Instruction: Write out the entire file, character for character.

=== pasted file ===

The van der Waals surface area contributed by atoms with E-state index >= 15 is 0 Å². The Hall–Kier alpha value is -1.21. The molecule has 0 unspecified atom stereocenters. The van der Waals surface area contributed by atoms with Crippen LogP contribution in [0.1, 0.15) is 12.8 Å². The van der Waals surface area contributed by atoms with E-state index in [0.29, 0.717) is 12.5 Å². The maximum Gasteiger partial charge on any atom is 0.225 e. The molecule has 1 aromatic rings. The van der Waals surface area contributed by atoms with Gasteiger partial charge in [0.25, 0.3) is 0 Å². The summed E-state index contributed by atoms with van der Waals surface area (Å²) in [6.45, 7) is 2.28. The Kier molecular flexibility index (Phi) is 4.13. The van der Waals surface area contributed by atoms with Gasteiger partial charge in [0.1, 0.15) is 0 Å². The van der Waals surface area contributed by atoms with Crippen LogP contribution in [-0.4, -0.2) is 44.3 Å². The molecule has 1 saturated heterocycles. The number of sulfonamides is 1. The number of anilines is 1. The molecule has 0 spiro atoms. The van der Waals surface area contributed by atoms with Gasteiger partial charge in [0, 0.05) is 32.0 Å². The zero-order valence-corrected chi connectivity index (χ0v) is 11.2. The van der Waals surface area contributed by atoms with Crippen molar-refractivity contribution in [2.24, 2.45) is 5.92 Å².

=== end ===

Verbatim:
The van der Waals surface area contributed by atoms with E-state index >= 15 is 0 Å². The Hall–Kier alpha value is -1.21. The molecule has 0 unspecified atom stereocenters. The van der Waals surface area contributed by atoms with Crippen LogP contribution in [0.1, 0.15) is 12.8 Å². The van der Waals surface area contributed by atoms with E-state index in [0.29, 0.717) is 12.5 Å². The maximum Gasteiger partial charge on any atom is 0.225 e. The molecule has 1 aromatic rings. The van der Waals surface area contributed by atoms with Gasteiger partial charge in [0.25, 0.3) is 0 Å². The summed E-state index contributed by atoms with van der Waals surface area (Å²) in [6.45, 7) is 2.28. The Kier molecular flexibility index (Phi) is 4.13. The van der Waals surface area contributed by atoms with Gasteiger partial charge in [0.1, 0.15) is 0 Å². The van der Waals surface area contributed by atoms with Crippen LogP contribution in [-0.4, -0.2) is 44.3 Å². The molecule has 1 saturated heterocycles. The number of sulfonamides is 1. The number of anilines is 1. The molecule has 0 spiro atoms. The van der Waals surface area contributed by atoms with Gasteiger partial charge in [0, 0.05) is 32.0 Å². The zero-order valence-corrected chi connectivity index (χ0v) is 11.2. The van der Waals surface area contributed by atoms with Crippen molar-refractivity contribution in [2.24, 2.45) is 5.92 Å².